Both the Tuscans and the Romans claim to have invented the method for grilling chicken under a brick to keep it juicy and crisp. Although this technique, called pollo al mattone, is traditionally used with a spatchcocked whole chicken, it’s also great for chicken breasts, which are notorious for drying out when exposed to the high heat of the grill. The weight of the brick presses the meat into the grill for faster, more even cooking, excellent crisping, and gorgeous grill marks. It also works as a cover for the meat, keeping it moist. In Italy, pollo al mattone is often cooked over a wood fire; this recipe recreates a bit of that smokiness by adding wood chips to the grill.
Great and easy to make. Heating the brick should be known to most, but I agree that the recipe update is warranted.
With a spatchcocked whole chicken the cook time was almost doubled. Still delicious!
Very good recipe tried a number times my own way just with the bricks, however today used your spice recommendation and believe you got tablespoons and teaspoon mixed up with the salt.......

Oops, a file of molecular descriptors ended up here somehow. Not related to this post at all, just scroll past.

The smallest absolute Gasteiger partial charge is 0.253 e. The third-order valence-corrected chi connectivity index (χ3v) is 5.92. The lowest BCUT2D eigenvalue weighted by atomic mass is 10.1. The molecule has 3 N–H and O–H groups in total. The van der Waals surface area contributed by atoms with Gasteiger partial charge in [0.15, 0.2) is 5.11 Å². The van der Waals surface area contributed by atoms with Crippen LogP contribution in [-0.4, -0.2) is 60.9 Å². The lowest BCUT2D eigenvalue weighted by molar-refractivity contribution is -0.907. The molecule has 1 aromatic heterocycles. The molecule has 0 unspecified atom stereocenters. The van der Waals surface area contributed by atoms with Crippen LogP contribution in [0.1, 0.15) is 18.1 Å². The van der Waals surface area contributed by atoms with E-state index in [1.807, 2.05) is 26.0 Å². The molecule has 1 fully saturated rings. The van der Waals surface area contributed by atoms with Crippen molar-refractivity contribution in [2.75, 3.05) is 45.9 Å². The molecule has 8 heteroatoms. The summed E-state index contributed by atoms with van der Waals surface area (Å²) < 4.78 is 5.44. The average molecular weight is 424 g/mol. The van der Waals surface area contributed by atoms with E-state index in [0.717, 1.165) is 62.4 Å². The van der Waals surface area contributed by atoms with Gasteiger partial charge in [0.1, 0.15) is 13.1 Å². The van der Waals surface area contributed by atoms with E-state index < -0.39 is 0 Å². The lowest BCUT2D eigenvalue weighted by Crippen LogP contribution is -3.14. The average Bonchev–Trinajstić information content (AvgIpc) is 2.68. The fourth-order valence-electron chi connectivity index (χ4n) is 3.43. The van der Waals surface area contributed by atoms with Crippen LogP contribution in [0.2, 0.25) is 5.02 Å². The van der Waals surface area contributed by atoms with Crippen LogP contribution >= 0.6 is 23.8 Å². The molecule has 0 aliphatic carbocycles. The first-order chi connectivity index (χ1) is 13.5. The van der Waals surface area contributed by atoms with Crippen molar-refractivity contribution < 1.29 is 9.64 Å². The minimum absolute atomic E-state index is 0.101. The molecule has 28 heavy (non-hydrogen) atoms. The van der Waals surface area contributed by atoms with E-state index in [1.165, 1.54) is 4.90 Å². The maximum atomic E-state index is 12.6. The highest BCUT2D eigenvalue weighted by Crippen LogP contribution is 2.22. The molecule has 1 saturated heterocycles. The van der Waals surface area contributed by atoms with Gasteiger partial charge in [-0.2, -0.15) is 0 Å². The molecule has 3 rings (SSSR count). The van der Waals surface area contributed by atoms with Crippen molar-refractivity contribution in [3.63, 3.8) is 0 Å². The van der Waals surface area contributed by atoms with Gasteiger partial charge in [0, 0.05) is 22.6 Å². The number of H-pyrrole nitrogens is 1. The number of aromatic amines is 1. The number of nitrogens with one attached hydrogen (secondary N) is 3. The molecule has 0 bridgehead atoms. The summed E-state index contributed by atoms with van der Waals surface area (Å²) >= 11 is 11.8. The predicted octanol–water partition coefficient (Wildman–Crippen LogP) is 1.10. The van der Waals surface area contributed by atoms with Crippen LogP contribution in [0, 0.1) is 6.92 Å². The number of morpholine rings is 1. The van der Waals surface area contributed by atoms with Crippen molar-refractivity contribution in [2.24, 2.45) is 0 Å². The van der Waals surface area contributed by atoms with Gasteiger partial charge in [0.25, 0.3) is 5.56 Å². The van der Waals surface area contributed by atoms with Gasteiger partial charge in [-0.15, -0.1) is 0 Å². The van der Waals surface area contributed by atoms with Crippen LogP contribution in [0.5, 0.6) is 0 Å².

It's a good recipe but it does leave out the important step of pre-heating the foil covered bricks! This can be done in the oven or on the grill if you have the time and coals (or gas). This takes care of any cross contamination from uncooked chicken and also adds to both the crispiness and rapid cooking time.
It sounds delicious and I will be making it. One thing I noticed.... the brick is sitting on raw chicken, and you flip the breasts and put the "contaminated" brick on the cooked side. Or are you supposed to flip the brick over too?
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